Now, I’m a little closer to my goal of getting it on the Kindle. You’ll probably want to go back and read Chapter Five before you continue just to refresh your memory.

And since in the novel I mention Vivienne dining at Restaurante Izote, I’d thought I’d show you all what it looks like.

Now I’m wondering what sopes de pollo en mole amarillo would taste like, and if Sra. Quintana would approve.

 

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Well, it had to happen sometime. I’m late with the post. First time in almost two years, but I have a good excuse. I embarked on a cleaning-out-all-drawers-and closets rampage, all inspired by a necklace Dave bought me at the Plaza del Angel Antique Market in Mexico City, which you see only a small part of above. Think Marche aux Puces in Paris only in Mexico City and in Spanish.

Anyway, the necklace is so perfect, goes with everything I own, can be worn on any occasion with jeans or a black dress, that I almost don’t need anything else.

Wouldn’t it be wonderful, I thought, if I could pare my life down to only the necessary and the beautiful? It’s something I’d been dying to attempt for a long time. After the sensory overload that was Christmas, January seemed like a great time to start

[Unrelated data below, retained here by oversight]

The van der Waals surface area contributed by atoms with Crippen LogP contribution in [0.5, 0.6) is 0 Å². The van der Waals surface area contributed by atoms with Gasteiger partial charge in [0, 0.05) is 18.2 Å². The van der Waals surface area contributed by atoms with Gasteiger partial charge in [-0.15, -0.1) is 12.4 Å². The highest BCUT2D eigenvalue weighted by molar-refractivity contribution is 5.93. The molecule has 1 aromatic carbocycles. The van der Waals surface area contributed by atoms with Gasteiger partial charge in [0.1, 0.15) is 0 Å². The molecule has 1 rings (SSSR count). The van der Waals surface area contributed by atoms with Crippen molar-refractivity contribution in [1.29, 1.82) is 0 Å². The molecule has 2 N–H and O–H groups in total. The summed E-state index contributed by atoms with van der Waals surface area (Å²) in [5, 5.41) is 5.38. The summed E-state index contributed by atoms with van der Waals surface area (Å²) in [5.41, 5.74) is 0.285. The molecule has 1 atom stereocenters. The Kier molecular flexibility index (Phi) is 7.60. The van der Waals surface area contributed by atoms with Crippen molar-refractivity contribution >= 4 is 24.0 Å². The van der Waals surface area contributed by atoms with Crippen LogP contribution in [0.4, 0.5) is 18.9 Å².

When Dave decided to go to the Bay Area for three days, I knew it was my big chance to up-end the kitchen and throw out everything I don’t use. No stopping to make dinner. Nothing in the way.

Seize the moment!

It’s just that it took a lot longer than I thought—hence late blog post— but I reorganized every cabinet in my kitchen. So satisfying!

The next day, I just wandered around opening cabinet doors, gazing at the platters and pans all stacked up, the duplicates stored away or tossed. Bliss.

Then it was onto the bureau drawers. Wow! so much stuff I don’t use. I either have to start sleeping in silk PJs or throw them away. Did I actually have a life once in which silk pajamas were even feasible?

It’s just there was one nagging little problem with my virtuous activity. Part of me knew I was procrastinating. I have to get back to the copy-editing of my novel to get it up on Amazon, but I’ve been a little discouraged lately.

Every time I see an article on Mexico, it’s all about the drug war, the dead bodies dumped on the town square, in the middle of Mexico City, by the side of the road. Just a constant barrage of horrible news.